Pima County has filed a lawsuit against the state, saying a property tax increase that affects only residents living in TUSD is unconstitutional.
It’s the second time the county has sued the state over education funding used to pay for federally mandated desegregation efforts in Tucson Unified School District.
The suit filed jointly with TUSD on Monday says the state budget approved by Republican lawmakers and signed by Gov. Doug Ducey singles out some Pima County homeowners, who will see a hefty increase in their property tax bills.
At the heart of the issues is who will pay for the district’s annual multimillion-dollar desegregation budget.
The new state budget shifts the district’s desegregation funding from a primary to a secondary property tax, undoing a formula that has funded the court-ordered program for decades.
The shift in funding is critical. That’s because the state constitution limits primary property taxes that a city, county, school district and others can collect to 1 percent of a property’s full cash value.
Currently, the county offers homeowners credit for any taxes above 1 percent, and the state makes up the difference via “additional state aid” to the school district.
Secondary taxes — which are defined as bonds and overrides — are not included in that calculation and are not subject to the 1 percent cap.
The change means homeowners in TUSD’s boundaries would see a sharp increase in their tax bill of $126 per $100,000 of assessed value to cover those costs, according to county estimates.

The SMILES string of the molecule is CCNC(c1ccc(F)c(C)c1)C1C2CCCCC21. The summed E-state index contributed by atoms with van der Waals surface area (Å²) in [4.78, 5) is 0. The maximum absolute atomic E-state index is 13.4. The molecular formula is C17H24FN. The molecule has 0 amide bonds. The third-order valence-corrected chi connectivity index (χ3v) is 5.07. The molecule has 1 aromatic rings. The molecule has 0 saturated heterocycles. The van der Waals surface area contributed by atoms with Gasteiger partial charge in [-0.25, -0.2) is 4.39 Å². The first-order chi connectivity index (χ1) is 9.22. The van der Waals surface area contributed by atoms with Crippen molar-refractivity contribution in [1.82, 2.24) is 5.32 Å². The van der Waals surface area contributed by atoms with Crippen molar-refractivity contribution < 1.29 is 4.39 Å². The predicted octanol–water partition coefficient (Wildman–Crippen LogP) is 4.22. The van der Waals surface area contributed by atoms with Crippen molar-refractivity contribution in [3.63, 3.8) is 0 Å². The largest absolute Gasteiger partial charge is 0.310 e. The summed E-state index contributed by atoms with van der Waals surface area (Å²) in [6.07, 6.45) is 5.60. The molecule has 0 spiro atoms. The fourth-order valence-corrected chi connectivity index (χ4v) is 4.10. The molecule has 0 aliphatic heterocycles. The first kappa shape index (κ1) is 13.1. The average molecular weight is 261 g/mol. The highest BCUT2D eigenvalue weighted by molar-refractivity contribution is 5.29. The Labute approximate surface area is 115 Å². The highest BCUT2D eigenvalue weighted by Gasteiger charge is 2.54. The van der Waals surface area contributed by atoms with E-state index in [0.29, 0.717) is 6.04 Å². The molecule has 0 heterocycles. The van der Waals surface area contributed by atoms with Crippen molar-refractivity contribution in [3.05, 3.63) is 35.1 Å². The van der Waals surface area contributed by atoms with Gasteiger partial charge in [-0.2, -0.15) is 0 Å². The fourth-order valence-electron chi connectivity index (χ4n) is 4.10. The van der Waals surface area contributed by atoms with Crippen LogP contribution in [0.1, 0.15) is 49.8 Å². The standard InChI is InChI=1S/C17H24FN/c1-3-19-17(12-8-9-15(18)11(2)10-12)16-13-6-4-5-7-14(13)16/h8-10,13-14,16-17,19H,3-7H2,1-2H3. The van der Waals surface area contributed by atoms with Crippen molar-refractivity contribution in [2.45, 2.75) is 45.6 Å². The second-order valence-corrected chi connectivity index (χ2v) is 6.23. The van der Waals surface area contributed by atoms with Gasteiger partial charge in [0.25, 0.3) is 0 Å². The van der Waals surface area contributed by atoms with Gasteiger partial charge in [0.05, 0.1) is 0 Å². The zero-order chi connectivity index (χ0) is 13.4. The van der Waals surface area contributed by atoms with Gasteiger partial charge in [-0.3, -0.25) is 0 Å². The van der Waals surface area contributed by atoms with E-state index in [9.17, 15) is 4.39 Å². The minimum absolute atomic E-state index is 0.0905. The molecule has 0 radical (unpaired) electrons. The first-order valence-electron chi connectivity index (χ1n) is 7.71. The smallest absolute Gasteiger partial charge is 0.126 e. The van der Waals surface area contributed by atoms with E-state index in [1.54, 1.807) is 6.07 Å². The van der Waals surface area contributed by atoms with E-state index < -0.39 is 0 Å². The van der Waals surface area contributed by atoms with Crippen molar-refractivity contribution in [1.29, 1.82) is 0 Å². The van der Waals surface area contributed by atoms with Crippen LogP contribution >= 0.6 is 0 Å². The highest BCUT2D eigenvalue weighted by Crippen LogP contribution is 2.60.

“The State is obligated to pay $8,113,188.62 to Pima County for the benefit of TUSD as additional state aid for education,” the six-page lawsuit reads. It also asks that the state pay for court and attorneys’ fees.
Pima County Administrator Chuck Huckelberry said he is confident that TUSD and the county will prevail in the latest lawsuit, noting that the county successfully sued the state in a similar case.
In that case, a Maricopa County Superior Court judge sided with Pima County in a similar lawsuit, saying the state was responsible for the $7.4 million in education funding.
“This is the second time the Arizona Legislature has tried to shift the 1980 Constitutional State Aid to Education to local taxpayers. Their first attempt in 2015 failed when the county prevailed in litigation,” Huckelberry said. “This cost has always been the obligation of the state.”
Earlier this year, the TUSD school board authorized its attorneys to either sue Pima County — which collects property taxes — or the state.
Pima County Supervisor Steve Christy said he is glad that TUSD opted to partner with the county to sue the state.
“It makes sense to cut to the chase,” Christy said.
The change in the state’s tax codes was made in the waning days of the legislative session, Christy said, and was not thoroughly analyzed before signed into law.
“It was poorly written, poorly thought out and poorly executed,” Christy said.
Supervisor Sharon Bronson went a step further, hinting that the Republican-led Legislature was looking to politically punish Pima County. “Ultimately, the state Legislature is responsible for this,” Bronson said.
TUSD board member Mike Hicks said he hopes state lawmakers will reconsider the changes it made to the tax structure.
Hicks said he supports the legal action, saying Pima County taxpayers are being unfairly singled out.
Ducey’s office had no comment on the lawsuit, citing a policy not to discuss pending litigation.